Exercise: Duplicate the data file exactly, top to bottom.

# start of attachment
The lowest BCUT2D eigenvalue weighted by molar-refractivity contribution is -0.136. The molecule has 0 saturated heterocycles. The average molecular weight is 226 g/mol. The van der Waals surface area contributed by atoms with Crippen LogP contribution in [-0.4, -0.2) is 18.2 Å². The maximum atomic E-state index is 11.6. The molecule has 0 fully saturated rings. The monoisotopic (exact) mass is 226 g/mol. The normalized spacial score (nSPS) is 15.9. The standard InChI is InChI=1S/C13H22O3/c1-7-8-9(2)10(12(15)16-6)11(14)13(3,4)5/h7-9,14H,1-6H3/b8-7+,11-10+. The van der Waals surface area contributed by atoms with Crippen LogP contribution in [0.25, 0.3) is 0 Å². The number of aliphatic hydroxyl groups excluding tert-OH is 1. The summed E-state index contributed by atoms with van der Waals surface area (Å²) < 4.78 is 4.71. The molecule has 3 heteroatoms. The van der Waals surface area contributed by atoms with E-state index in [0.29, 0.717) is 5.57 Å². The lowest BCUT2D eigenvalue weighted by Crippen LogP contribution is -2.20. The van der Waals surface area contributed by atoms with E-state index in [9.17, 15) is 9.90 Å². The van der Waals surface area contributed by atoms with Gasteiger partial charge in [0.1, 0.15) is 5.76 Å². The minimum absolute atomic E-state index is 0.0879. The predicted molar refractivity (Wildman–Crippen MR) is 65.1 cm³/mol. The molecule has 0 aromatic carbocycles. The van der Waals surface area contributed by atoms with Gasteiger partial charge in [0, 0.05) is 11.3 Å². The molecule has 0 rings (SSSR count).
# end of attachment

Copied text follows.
The lowest BCUT2D eigenvalue weighted by molar-refractivity contribution is -0.136. The molecule has 0 saturated heterocycles. The average molecular weight is 226 g/mol. The van der Waals surface area contributed by atoms with Crippen LogP contribution in [-0.4, -0.2) is 18.2 Å². The maximum atomic E-state index is 11.6. The molecule has 0 fully saturated rings. The monoisotopic (exact) mass is 226 g/mol. The normalized spacial score (nSPS) is 15.9. The standard InChI is InChI=1S/C13H22O3/c1-7-8-9(2)10(12(15)16-6)11(14)13(3,4)5/h7-9,14H,1-6H3/b8-7+,11-10+. The van der Waals surface area contributed by atoms with Crippen LogP contribution in [0.25, 0.3) is 0 Å². The number of aliphatic hydroxyl groups excluding tert-OH is 1. The summed E-state index contributed by atoms with van der Waals surface area (Å²) < 4.78 is 4.71. The molecule has 3 heteroatoms. The van der Waals surface area contributed by atoms with E-state index in [0.29, 0.717) is 5.57 Å². The lowest BCUT2D eigenvalue weighted by Crippen LogP contribution is -2.20. The van der Waals surface area contributed by atoms with E-state index in [9.17, 15) is 9.90 Å². The van der Waals surface area contributed by atoms with Gasteiger partial charge in [0.1, 0.15) is 5.76 Å². The minimum absolute atomic E-state index is 0.0879. The predicted molar refractivity (Wildman–Crippen MR) is 65.1 cm³/mol. The molecule has 0 aromatic carbocycles. The van der Waals surface area contributed by atoms with Gasteiger partial charge in [0, 0.05) is 11.3 Å². The molecule has 0 rings (SSSR count).